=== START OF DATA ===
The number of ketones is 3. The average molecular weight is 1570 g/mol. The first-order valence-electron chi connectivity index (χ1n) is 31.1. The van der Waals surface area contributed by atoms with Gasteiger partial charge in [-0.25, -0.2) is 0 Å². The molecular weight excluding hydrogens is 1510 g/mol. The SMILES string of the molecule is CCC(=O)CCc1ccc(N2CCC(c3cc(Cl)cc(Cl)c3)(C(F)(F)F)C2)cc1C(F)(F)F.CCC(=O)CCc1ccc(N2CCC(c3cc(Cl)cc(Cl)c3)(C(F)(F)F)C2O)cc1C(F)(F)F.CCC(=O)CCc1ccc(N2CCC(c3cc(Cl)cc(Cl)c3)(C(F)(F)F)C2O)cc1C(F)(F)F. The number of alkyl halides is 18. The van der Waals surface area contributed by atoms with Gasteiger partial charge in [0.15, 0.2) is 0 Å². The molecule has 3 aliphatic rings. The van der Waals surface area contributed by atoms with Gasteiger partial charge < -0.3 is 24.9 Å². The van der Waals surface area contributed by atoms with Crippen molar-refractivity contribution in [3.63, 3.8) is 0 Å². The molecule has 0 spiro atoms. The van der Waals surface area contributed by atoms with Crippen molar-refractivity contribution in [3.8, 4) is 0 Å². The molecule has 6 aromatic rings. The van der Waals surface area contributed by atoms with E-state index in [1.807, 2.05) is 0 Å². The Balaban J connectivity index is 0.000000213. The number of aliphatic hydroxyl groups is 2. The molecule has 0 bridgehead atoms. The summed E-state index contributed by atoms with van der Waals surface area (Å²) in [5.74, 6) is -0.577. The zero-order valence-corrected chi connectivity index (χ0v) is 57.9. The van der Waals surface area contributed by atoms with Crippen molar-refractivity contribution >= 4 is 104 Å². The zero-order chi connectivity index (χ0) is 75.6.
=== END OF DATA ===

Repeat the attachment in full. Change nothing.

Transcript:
The number of ketones is 3. The average molecular weight is 1570 g/mol. The first-order valence-electron chi connectivity index (χ1n) is 31.1. The van der Waals surface area contributed by atoms with Gasteiger partial charge in [-0.25, -0.2) is 0 Å². The molecular weight excluding hydrogens is 1510 g/mol. The SMILES string of the molecule is CCC(=O)CCc1ccc(N2CCC(c3cc(Cl)cc(Cl)c3)(C(F)(F)F)C2)cc1C(F)(F)F.CCC(=O)CCc1ccc(N2CCC(c3cc(Cl)cc(Cl)c3)(C(F)(F)F)C2O)cc1C(F)(F)F.CCC(=O)CCc1ccc(N2CCC(c3cc(Cl)cc(Cl)c3)(C(F)(F)F)C2O)cc1C(F)(F)F. The number of alkyl halides is 18. The van der Waals surface area contributed by atoms with Gasteiger partial charge in [0.15, 0.2) is 0 Å². The molecule has 3 aliphatic rings. The van der Waals surface area contributed by atoms with Gasteiger partial charge < -0.3 is 24.9 Å². The van der Waals surface area contributed by atoms with Crippen molar-refractivity contribution in [3.63, 3.8) is 0 Å². The molecule has 0 spiro atoms. The van der Waals surface area contributed by atoms with Crippen molar-refractivity contribution in [3.8, 4) is 0 Å². The molecule has 6 aromatic rings. The van der Waals surface area contributed by atoms with E-state index in [1.807, 2.05) is 0 Å². The Balaban J connectivity index is 0.000000213. The number of aliphatic hydroxyl groups is 2. The molecule has 0 bridgehead atoms. The summed E-state index contributed by atoms with van der Waals surface area (Å²) in [5.74, 6) is -0.577. The zero-order valence-corrected chi connectivity index (χ0v) is 57.9. The van der Waals surface area contributed by atoms with Crippen molar-refractivity contribution >= 4 is 104 Å². The zero-order chi connectivity index (χ0) is 75.6.